Presumably, the SEC proposed the 3% redemption limit to prevent an acquiring fund from exercising undue influence against an acquired fund by threatening a “large scale redemption.” The threat of large scale redemptions is a historic regulatory concern and one of the reasons behind the 3/5/10 limits found in Section 12 of the 1940 Act. The only analogous provision found in the 1940 Act is Section 12(d)(1)(F), which says that an acquired fund shall not be obligated to redeem more than 1% of its shares in a 30-day period. This gives the acquired fund the ability to satisfy a redemption of more than 1% if it so chooses. In other words, Section 12(d)(1)(F) is a permissive restriction that the acquired fund can choose to invoke, whereas the new 3% holdback is mandatory regardless of whether the acquired fund wants to apply it.

In fairness, the 3% holdback would only apply to acquiring funds that are seeking to redeem their shares directly from the underlying fund (a primary market transaction). The holdback would not apply to shares that are purchased in a secondary market transaction. As the SEC notes, most acquiring funds purchase shares in ETFs and exchange-traded closed-end funds in secondary market transactions on a national exchange (e.g., NYSE). For shares in these types of funds, acquiring funds could still sell their entire position in the secondary market to another shareholder instead of redeeming the shares in a primary market transaction.

The SEC noted in its rule proposal that the 3% limit is more protective than existing conditions and is testable under a fund compliance program. The SEC views this as preferable to relying on a subjective compliance standard requiring the Fund CCO and board to determine that the investment does not cause undue influence by the acquiring fund on the underlying fund. The SEC does not discuss in its proposal any data that supports the need for increased protection. In fact, it notes that only “0.76% of the monthly redemptions of listed acquired funds exceeded the proposed 3% redemption limit”, which suggests that the need for increased protection is, at best, negligible. Further, the SEC recognizes that while the 3% redemption holdback should not have a large effect on funds, the holdback would have a larger impact during periods of market stress or high volatility.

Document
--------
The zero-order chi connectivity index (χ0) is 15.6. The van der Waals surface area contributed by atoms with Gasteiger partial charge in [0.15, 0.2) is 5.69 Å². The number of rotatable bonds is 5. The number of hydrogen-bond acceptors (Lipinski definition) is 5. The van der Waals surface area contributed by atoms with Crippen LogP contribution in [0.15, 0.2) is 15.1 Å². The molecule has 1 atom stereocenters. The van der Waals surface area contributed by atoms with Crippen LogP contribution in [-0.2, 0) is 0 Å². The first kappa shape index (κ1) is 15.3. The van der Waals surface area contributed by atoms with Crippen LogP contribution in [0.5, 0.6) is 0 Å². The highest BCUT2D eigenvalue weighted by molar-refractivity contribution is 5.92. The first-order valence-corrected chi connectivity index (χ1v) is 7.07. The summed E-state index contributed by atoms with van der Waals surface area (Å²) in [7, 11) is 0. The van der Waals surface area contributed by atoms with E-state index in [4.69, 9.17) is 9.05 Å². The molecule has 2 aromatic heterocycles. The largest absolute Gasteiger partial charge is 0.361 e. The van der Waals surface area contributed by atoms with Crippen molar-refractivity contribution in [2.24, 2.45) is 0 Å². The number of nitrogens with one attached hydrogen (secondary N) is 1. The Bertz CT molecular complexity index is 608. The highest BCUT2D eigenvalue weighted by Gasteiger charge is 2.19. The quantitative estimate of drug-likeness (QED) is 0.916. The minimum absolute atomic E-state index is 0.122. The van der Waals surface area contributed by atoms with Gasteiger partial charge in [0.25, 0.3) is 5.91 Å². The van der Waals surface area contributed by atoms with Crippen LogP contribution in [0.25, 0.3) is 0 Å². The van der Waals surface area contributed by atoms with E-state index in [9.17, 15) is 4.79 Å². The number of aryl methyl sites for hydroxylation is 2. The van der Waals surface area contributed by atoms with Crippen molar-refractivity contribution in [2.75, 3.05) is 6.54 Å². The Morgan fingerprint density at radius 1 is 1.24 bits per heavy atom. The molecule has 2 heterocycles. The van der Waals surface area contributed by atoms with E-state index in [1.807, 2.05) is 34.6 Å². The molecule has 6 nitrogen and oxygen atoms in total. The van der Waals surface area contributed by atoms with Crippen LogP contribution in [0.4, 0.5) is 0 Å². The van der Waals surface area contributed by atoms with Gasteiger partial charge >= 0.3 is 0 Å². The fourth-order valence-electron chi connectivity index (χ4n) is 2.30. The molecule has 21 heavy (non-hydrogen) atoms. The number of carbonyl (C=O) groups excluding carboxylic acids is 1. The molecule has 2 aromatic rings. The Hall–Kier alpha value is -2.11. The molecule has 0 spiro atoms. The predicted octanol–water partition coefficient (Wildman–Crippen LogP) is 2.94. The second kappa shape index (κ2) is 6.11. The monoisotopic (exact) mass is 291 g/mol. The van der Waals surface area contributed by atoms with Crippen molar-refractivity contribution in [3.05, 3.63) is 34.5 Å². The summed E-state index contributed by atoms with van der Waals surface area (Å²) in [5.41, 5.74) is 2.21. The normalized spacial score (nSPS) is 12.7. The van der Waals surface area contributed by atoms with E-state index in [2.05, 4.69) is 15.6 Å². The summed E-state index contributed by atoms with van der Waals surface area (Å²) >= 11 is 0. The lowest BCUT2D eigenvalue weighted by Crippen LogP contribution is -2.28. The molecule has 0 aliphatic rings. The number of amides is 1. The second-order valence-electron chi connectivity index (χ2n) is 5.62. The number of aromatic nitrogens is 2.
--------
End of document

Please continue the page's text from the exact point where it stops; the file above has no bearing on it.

The 3% holdback also appears to conflict with the SEC’s recently adopted liquidity risk management program rule, which requires a fund to classify its investments as highly liquid, moderately liquid, less liquid, or illiquid. But in most circumstances, a position cannot be separated into different classifications which begs the question of how to treat a position that is 97% liquid? It’s likely that, given industry comments in this area, the 3% holdback will be reconsidered in light of the SEC’s liquidity rule.

Unfortunately, acquiring funds that would prefer to rely on their current exemptive orders instead of the Fund of Funds Rule will be out of luck. The SEC is proposing to rescind most fund of funds exemptive orders and no action letters, plus Rule 12d1-2. In order to create fund of funds arrangements, acquiring funds will be left with choosing between the slate of regulatory exemptions found in Section 12 of the 1940 Act (without being able to rely on the no-action letters, exemptive orders, and 12d1-2 that have historically been available) and the new Fund of Funds Rule (with the 3% redemption limit)—unless, of course, the SEC listens to industry comments and revises its proposal.